Don’t we always watch news about young people with disabilities who excel in sports and other things? Two of the most important elements of a news-worthy story are originality and human interest. Why is someone doing what he should be doing considered newsworthy? If a 27-year-old disabled young woman won as homecoming queen during her high school reunion, why should that be on the news as a human interest story?
Yes, people should celebrate these things, but not in the way the media portrays them. Instead of making such things extraordinary, people should begin normalizing seeing young people with disabilities doing what young people should be doing—whether it’s going to the club or excelling in sports, or traveling around the world. Why should that be so hard to believe?
Thank You, Technology
Technology already made it possible for people with limited physical abilities to move around with the help. Thanks to a custom lightweight wheelchair, they can even travel around the world while bringing their wheelchair everywhere. Sure, it’s not always going to be easy if you have limited abilities, but these young people are tougher, more courageous, and a different breed altogether. They embrace—and sometimes even laugh—at their own weaknesses.
Whereas before these young people with limited abilities have to rely on other people to mail their letters and send a fax, they can do so now from the comforts of wherever they may be. Smartphones, tablets, the internet, and conferencing platforms allow them to work from home. They can build careers without ever leaving their desks or having to go in for an interview.
They can file taxes, apply for a passport or state ID, and book flights from the security of their homes. And if they decide to leave their homes, they can call a cab or ride-sharing car easily from their smartphones. And yes, there are smartphones for people with vision problems, so that’s not a problem, too.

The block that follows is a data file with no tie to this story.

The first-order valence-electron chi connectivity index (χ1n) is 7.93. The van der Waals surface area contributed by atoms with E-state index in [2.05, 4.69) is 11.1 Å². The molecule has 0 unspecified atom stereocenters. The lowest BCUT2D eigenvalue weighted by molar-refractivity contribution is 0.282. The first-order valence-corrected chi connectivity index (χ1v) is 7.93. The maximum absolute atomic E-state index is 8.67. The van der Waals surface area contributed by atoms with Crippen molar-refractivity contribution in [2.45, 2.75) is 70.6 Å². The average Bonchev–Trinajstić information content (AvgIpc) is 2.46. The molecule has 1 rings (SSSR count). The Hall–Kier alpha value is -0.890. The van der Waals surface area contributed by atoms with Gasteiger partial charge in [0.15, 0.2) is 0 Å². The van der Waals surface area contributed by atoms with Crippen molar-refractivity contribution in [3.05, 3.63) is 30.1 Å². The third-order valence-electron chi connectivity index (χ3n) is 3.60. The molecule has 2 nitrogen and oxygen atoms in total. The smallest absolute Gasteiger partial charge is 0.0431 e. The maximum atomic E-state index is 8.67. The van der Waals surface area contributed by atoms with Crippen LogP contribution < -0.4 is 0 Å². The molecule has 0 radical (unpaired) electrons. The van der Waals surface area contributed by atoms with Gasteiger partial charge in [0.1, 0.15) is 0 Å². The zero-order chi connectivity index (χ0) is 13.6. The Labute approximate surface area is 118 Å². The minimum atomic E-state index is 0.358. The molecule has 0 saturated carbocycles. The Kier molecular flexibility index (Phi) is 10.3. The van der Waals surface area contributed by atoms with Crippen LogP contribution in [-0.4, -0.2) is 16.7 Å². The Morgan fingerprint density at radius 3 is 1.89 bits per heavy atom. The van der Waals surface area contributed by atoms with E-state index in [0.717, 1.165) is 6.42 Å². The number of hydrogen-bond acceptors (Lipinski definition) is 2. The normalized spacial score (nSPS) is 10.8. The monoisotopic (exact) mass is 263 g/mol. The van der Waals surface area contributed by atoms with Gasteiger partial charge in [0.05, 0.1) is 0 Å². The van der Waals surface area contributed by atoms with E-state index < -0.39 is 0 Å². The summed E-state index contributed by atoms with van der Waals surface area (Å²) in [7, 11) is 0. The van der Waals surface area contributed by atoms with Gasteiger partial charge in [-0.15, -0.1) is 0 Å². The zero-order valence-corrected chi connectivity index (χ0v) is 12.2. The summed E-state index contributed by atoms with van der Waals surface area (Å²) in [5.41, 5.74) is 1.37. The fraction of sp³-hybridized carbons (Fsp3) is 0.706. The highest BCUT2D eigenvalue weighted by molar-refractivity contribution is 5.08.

Accessibility of Support Programs for Mental Health
Twenty or thirty years ago, can you imagine people talking about one’s mental health? Can you imagine yourself, back when you were a teenager, going to the guidance counselor and seeking help because you feel inadequate, unloved, and unimportant? Even counselors back then consider mental health a taboo subject that does not belong in a school’s hallway.
Clearly, things have changed since the Baby Boomer generation. Young people can freely talk about their mental health struggles. That’s a huge help for young people with limited abilities because they can talk about their feelings about their situations. This helps them embrace what they see as hindrances to their ability to dream and pursue those dreams.
The Laws Have Changed
Employers cannot discriminate based on one’s physical disabilities. This means, unless the work you want involves moving around at the speed of light, an employer cannot deny you the opportunity to work for your company. If you have the qualifications, then there should be no reason for the employer to discriminate against you based on your physical limitations.
It’s the same thing with all the other things young people like to do—build their careers, socialize, entertain, travel, and advocate. Their disabilities are not hindrances to them pursuing what they want. Now more than ever, the laws protect their rights. This is the best time for them to pursue their dreams.
It’s Not Always Easy
This isn’t always the case for people with disabilities, especially for young ones who want to live a normal life as much as they can. The laws and society haven’t always been so welcoming of their cause. It took a while before this sector of the society was able to push for their rights. But this generation of young people is cut from a different cloth.
They are better informed. They understand their rights, and they use that understanding to pursue their dreams. They push and push until they get what they believe is rightfully their rights. And so, when you think about how young disabled people pursue their dreams, you only have to see how they use their voices to understand that fighting for themselves is in their DNA.
The next time you hear in the news that a young disabled person won a tournament, excelled in academics, or rose in the corporate ranks, should you still be surprised? Again and again, this generation proved themselves to the naysayers. They do what they do when they can do it and how they want to do it because they can.